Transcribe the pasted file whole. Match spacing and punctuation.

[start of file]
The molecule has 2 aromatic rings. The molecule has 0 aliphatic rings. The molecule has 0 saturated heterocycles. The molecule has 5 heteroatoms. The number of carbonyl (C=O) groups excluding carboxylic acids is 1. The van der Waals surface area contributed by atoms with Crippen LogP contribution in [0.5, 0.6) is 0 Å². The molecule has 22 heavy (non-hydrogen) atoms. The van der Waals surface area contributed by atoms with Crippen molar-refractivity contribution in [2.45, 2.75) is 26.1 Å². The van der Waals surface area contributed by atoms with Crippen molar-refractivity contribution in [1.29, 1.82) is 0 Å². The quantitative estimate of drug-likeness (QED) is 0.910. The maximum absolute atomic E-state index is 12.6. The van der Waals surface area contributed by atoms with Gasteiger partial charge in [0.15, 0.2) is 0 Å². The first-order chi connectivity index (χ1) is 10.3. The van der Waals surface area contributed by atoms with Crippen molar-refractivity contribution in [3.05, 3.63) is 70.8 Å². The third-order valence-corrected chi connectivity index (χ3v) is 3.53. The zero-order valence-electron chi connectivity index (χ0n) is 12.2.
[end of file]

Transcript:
The molecule has 2 aromatic rings. The molecule has 0 aliphatic rings. The molecule has 0 saturated heterocycles. The molecule has 5 heteroatoms. The number of carbonyl (C=O) groups excluding carboxylic acids is 1. The van der Waals surface area contributed by atoms with Crippen LogP contribution in [0.5, 0.6) is 0 Å². The molecule has 22 heavy (non-hydrogen) atoms. The van der Waals surface area contributed by atoms with Crippen molar-refractivity contribution in [2.45, 2.75) is 26.1 Å². The van der Waals surface area contributed by atoms with Crippen molar-refractivity contribution in [1.29, 1.82) is 0 Å². The quantitative estimate of drug-likeness (QED) is 0.910. The maximum absolute atomic E-state index is 12.6. The van der Waals surface area contributed by atoms with Gasteiger partial charge in [0.15, 0.2) is 0 Å². The first-order chi connectivity index (χ1) is 10.3. The van der Waals surface area contributed by atoms with Crippen molar-refractivity contribution in [3.05, 3.63) is 70.8 Å². The third-order valence-corrected chi connectivity index (χ3v) is 3.53. The zero-order valence-electron chi connectivity index (χ0n) is 12.2.